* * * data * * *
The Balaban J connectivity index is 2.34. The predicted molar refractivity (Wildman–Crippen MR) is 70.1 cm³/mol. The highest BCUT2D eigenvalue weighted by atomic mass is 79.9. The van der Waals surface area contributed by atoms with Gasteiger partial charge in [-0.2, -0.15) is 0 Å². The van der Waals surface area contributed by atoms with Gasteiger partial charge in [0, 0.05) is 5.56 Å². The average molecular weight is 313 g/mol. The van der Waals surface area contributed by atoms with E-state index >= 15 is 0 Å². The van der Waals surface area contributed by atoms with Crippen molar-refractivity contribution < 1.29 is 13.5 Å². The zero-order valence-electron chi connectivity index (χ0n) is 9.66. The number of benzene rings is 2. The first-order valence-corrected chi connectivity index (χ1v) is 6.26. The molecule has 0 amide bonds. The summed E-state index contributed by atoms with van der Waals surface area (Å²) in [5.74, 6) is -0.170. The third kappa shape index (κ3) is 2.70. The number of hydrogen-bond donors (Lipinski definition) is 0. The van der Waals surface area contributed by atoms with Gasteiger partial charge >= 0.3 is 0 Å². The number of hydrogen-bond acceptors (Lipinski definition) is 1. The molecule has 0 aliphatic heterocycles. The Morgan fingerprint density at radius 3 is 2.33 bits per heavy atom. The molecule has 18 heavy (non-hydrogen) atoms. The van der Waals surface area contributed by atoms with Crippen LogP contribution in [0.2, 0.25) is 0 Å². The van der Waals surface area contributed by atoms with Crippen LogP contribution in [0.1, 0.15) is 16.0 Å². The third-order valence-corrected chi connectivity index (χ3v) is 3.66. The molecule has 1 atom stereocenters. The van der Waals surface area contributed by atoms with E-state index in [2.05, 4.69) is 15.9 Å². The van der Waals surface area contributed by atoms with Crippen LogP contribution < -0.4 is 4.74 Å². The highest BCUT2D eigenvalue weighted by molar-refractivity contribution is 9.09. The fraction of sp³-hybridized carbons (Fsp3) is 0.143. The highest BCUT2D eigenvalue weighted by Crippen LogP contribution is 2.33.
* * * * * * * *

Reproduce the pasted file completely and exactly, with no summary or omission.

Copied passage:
The Balaban J connectivity index is 2.34. The predicted molar refractivity (Wildman–Crippen MR) is 70.1 cm³/mol. The highest BCUT2D eigenvalue weighted by atomic mass is 79.9. The van der Waals surface area contributed by atoms with Gasteiger partial charge in [-0.2, -0.15) is 0 Å². The van der Waals surface area contributed by atoms with Gasteiger partial charge in [0, 0.05) is 5.56 Å². The average molecular weight is 313 g/mol. The van der Waals surface area contributed by atoms with E-state index >= 15 is 0 Å². The van der Waals surface area contributed by atoms with Crippen molar-refractivity contribution < 1.29 is 13.5 Å². The zero-order valence-electron chi connectivity index (χ0n) is 9.66. The number of benzene rings is 2. The first-order valence-corrected chi connectivity index (χ1v) is 6.26. The molecule has 0 amide bonds. The summed E-state index contributed by atoms with van der Waals surface area (Å²) in [5.74, 6) is -0.170. The third kappa shape index (κ3) is 2.70. The number of hydrogen-bond donors (Lipinski definition) is 0. The van der Waals surface area contributed by atoms with Gasteiger partial charge >= 0.3 is 0 Å². The number of hydrogen-bond acceptors (Lipinski definition) is 1. The molecule has 0 aliphatic heterocycles. The Morgan fingerprint density at radius 3 is 2.33 bits per heavy atom. The molecule has 18 heavy (non-hydrogen) atoms. The van der Waals surface area contributed by atoms with Crippen LogP contribution in [0.2, 0.25) is 0 Å². The van der Waals surface area contributed by atoms with Crippen LogP contribution in [0.1, 0.15) is 16.0 Å². The third-order valence-corrected chi connectivity index (χ3v) is 3.66. The molecule has 1 atom stereocenters. The van der Waals surface area contributed by atoms with E-state index in [2.05, 4.69) is 15.9 Å². The van der Waals surface area contributed by atoms with Crippen LogP contribution < -0.4 is 4.74 Å². The highest BCUT2D eigenvalue weighted by molar-refractivity contribution is 9.09. The fraction of sp³-hybridized carbons (Fsp3) is 0.143. The highest BCUT2D eigenvalue weighted by Crippen LogP contribution is 2.33.